We’re loving all things retro! Whether it’s grape salad, scalloped potatoes or lemon chiffon cake, it’s hard to get enough. The only thing that might make our most-shared vintage recipes even better is an authentic vintage Fiesta dish.
Fiestaware is known for its bright colors and solid design, plus it was in every kitchen of the ’40s and ’50s. It’s now “the most collected brand of china in the United States.” (There are people absolutely obsessed with it!) The real vintage Fiesta pieces can be spendy to get your hands on, but if you’re lucky, your mother (or grandmother) may have passed her set down to you.
RELATED: Garage sale finds to snag immediately:
Garage sale finds to snag immediately
Garage sale finds to snag immediately
The key to buying big items at a garage sale is to wait until the end of the day. By then, the sellers are wondering how they are going to get that huge dining table off of the grass and into the living room. Be careful with upholstered items (bed bug alert), but if you're confident it's clean, you can always try re-upholstery (see the great how-to at DIY Design).
Home office supplies
At a garage sale, your eye instantly jumps to the larger items like couches, speakers, and, yes, questionable taxidermy. But force yourself to examine smaller items too, especially ones you use regularly. Pens, push pins, and paperclips are office staples (you always need more).
It's fun to pick up art for two reasons: you might learn about interesting local artists, or, even if you don’t like the image, you can always repurpose the frame. (Key for larger paintings and drawings, because big frames can be so expensive.) Haggle if you want, since art is subjective and the sellers might not have too many interested buyers. Also, odds are that they're tired of looking at it and just want it gone.
Not to sound old-fashioned, but they don’t make brooches like they used to; this Yahoo guide can help you spot key vintage details to quickly recognize what something might be worth. Since their popularity has declined over the years, you can usually get a deal on these accessories, and if you like, the possibilities for upgrading them are endless. Make a necklace with this tutorial from Martha Stewart, a bouquet with ideas from Seattle Bride, or even a festive holiday wreath.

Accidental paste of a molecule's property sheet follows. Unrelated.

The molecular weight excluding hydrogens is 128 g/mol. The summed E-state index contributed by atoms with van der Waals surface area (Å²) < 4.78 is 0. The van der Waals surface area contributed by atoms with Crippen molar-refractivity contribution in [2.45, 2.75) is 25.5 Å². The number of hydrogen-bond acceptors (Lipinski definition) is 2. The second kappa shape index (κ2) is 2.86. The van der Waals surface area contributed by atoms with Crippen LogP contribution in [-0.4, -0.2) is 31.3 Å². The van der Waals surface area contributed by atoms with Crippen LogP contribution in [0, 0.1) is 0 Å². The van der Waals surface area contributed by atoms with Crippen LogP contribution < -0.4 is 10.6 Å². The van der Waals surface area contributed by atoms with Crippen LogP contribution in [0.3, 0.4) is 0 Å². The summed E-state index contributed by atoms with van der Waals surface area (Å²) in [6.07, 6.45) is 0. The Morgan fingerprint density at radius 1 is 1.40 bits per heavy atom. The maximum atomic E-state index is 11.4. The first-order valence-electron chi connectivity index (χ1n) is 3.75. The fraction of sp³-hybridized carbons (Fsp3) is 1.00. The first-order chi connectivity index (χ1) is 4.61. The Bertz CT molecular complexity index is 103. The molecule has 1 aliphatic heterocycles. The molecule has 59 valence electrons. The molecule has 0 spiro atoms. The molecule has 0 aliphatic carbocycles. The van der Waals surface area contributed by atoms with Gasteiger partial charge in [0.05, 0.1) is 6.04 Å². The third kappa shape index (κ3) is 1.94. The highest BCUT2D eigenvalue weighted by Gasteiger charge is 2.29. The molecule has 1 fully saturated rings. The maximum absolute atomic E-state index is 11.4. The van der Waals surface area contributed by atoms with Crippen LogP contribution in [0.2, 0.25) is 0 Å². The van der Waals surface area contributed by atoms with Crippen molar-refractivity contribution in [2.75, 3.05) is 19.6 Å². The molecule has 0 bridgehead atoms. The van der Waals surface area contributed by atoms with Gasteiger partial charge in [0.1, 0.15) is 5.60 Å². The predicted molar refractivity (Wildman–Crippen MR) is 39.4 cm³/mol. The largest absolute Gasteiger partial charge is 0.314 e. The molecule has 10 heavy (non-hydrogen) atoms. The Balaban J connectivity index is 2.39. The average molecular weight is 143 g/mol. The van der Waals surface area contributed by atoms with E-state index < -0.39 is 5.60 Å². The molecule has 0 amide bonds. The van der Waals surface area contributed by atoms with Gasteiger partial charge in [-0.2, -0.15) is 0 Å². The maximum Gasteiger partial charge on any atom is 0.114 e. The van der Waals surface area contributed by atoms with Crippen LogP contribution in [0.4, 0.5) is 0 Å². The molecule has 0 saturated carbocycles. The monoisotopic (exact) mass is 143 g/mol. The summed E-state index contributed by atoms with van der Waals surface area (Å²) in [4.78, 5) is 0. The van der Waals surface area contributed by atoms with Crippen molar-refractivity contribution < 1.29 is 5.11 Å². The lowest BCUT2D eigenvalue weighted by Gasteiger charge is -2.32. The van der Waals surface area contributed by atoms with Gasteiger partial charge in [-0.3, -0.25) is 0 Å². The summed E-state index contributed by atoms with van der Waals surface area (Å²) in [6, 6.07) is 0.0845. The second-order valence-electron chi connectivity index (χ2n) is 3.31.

Even if it’s missing a few gemstones or looks a little dirty, it's easy and fairly cheap to upgrade jewelry made with precious metals. Give tarnished silver a good polish with a paste of baking soda and warm water. For gold, paying a few bucks for solid pieces should pay off—you can always sell them for scrap or have them melted down to create something new. Costume jewelry that'll last a little longer often has stones held by prongs instead of glue, and necklaces with knots between their beads.
For pots and pans, watch for rust, non-stick surfaces that are scratched or flaking, and chemical coatings that might leach out. However, cast-iron ware can be salvaged and restored no matter what the condition, and it'll last forever. Also, if you find these items in good, working condition, buy them: stainless steel baking items, kitchen timers, serving utensils, Pyrex or ovenproof glass baking dishes, wooden or bamboo serving bowls, wicker baskets, ceramic or porcelain dinnerware, stainless steel flatware, or quality knives (you can always take them in to be sharpened). Wash everything well before use.
Ice cream makers or other single-use or seasonal appliances
If you’re in the market for one of these, definitely scour garage sales first. People hold sales to sell off unused items that take up space in their cabinets, and bulky, seasonal items are often priced to move. You'll usually be able to scoop them up for a fraction of their retail price.
Since sellers spring-clean before their sales, bulky or unworn winter coats and vests are some of the first things to hit the to-go pile. Check for holes and wear before purchasing, and dry clean or give a good washing before putting in the closet for next year. For children, buy the next size(s) up and store in a closet for future seasons.